Istanbul’s Isolated

September 4, 2013 10:03 pm

There’s something to be said about sitting on a couch weeks on end, waiting for something exciting to happen. I have a tendency to put others before myself. Maybe it’s not the right move, but it’s a brave one! For the average Joe, going on summer break is like a trip to Disneyland.

Not for me. For those that know me well enough, already know I was born in Istanbul. As much as I love my home town, I can only say that I’m in love with what’s on the surface, and not what’s lurking behind the beautiful and historical buildings, which sit on a landmark that was once known as Constantinople.

Living in a beautiful city is one thing, and visiting it is another. However, when it comes to matters of disability, countries like Turkey and Italy become a third world country. I’d like to say that I know my hometown like the back of my hand, but that would be understatement. It’s not an exaggeration, when I say disabled people who live in such a beautiful country as Turkey are forced into isolation. Is this how the Turkish government plan to be a part of the European Union?


Disabled people stay in confinement for two reasons; due to knowledge being overwritten by ignorance. Or it’s a matter of self-esteem, no one in their right mind would want to attempt to socialise.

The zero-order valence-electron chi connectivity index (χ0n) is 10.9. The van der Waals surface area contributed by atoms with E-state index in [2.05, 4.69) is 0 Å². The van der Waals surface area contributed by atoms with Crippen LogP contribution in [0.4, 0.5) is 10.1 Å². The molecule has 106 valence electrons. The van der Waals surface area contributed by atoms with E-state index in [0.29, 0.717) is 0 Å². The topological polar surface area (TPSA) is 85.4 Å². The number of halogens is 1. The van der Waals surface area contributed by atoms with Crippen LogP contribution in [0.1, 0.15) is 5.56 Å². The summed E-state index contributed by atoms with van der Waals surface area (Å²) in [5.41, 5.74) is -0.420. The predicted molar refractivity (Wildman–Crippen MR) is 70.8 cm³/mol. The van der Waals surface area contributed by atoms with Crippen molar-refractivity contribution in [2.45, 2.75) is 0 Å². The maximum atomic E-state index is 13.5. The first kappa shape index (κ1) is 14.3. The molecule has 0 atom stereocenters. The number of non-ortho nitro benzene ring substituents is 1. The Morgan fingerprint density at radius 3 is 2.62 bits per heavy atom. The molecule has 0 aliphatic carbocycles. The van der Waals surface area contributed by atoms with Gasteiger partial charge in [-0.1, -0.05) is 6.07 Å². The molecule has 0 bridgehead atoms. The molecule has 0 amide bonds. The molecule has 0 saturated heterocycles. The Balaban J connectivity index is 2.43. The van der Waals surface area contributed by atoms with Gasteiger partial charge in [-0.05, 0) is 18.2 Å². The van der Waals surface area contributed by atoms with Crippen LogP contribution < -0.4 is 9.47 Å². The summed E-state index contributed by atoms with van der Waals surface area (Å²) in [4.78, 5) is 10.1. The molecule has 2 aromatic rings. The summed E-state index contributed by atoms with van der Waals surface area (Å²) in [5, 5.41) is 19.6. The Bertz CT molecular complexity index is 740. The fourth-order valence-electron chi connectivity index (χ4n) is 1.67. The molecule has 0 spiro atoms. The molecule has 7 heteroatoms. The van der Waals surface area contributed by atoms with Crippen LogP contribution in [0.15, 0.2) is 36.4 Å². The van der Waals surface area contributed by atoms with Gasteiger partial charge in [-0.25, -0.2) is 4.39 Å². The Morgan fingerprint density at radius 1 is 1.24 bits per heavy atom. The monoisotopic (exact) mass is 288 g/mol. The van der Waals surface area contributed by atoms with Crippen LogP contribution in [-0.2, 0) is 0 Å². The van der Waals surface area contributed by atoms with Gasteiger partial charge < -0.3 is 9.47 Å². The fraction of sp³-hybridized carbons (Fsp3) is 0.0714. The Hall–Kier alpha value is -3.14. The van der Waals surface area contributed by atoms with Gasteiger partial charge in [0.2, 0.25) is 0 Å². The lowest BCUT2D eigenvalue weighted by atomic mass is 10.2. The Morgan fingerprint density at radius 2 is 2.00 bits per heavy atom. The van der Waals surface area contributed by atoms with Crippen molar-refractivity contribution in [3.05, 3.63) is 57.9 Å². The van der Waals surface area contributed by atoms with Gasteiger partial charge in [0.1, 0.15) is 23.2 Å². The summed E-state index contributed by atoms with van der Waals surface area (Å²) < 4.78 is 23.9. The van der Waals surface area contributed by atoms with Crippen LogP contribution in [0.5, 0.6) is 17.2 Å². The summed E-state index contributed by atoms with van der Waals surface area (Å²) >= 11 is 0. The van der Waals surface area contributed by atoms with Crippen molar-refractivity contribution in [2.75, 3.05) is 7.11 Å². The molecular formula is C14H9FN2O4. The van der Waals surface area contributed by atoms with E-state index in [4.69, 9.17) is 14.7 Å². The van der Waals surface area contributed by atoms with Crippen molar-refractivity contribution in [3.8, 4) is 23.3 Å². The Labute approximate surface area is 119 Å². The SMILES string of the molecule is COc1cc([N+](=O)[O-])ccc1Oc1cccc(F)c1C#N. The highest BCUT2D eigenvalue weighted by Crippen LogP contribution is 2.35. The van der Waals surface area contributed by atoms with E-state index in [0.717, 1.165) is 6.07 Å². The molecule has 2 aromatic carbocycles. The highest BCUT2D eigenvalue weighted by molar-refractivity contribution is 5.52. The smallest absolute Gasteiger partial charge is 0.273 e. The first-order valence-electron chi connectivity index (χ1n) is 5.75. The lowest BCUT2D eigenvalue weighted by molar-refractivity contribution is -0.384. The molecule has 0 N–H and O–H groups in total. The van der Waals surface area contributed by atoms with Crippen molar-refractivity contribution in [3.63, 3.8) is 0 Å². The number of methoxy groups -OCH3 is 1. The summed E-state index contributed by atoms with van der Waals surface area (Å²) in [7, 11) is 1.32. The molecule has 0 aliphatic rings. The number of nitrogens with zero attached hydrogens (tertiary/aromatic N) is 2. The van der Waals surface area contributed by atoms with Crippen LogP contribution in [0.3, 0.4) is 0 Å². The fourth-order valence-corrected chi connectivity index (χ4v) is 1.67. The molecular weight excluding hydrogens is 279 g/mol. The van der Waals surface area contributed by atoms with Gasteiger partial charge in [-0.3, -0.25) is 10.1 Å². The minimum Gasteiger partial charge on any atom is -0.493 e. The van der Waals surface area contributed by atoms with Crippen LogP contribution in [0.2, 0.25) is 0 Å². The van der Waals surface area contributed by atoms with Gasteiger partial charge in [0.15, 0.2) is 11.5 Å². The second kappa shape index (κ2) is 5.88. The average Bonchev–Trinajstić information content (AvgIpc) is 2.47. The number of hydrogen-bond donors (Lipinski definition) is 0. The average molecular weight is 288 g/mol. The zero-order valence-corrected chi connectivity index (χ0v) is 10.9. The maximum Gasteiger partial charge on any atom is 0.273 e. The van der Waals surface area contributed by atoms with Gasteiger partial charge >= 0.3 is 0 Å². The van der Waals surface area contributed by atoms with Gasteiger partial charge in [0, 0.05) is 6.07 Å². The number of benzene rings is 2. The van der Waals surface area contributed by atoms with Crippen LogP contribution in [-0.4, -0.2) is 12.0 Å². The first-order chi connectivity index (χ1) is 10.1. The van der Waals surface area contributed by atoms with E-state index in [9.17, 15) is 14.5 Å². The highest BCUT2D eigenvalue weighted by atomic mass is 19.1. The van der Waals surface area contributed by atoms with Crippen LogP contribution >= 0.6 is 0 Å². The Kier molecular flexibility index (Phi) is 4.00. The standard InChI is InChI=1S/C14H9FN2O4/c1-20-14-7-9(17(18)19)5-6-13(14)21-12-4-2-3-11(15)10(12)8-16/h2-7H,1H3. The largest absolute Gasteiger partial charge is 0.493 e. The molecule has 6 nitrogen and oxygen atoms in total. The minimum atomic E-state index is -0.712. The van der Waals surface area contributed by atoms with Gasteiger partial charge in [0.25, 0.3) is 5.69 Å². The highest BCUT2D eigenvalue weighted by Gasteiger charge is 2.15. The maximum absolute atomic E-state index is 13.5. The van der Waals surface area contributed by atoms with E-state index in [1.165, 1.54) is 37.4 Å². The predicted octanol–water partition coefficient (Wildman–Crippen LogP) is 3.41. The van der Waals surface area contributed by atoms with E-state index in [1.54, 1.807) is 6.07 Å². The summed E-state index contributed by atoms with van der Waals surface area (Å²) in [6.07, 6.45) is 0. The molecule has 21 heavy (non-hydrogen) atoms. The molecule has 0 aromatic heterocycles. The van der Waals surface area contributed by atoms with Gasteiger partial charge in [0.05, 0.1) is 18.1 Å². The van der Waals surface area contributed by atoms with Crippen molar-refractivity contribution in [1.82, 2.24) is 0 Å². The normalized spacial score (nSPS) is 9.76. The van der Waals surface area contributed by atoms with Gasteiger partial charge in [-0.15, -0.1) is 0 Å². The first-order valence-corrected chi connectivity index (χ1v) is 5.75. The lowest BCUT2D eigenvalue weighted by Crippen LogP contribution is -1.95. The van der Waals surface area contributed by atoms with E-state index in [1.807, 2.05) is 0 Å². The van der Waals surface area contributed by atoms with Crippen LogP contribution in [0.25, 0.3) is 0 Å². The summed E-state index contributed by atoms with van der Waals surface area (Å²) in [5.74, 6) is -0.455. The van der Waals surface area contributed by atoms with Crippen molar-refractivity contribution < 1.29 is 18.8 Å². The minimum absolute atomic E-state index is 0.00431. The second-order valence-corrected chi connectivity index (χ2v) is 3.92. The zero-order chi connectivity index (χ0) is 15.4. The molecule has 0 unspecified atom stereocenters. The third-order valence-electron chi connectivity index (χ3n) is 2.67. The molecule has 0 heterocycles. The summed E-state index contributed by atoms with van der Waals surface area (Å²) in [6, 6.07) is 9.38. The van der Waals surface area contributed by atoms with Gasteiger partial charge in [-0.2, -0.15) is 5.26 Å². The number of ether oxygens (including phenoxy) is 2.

It’s just not possible. It’s obvious just how far behind Turkey are when it comes to being disabled friendly. I’m speaking from personal experience. When you’ve spent most of your life living in London, your disability becomes a faded shadow, almost invisible. Istanbul, in comparison, reminds one of their struggles all over again. When you see a street poll strategically placed right in the middle of a flat curve, your world turns upside down. You begin to realise you’re no longer welcomed to the place you once called home. Immense strain takes place, when you spend hours on end sitting in one place, almost feeling paralysed. However, on the other hand, you build character and strength!

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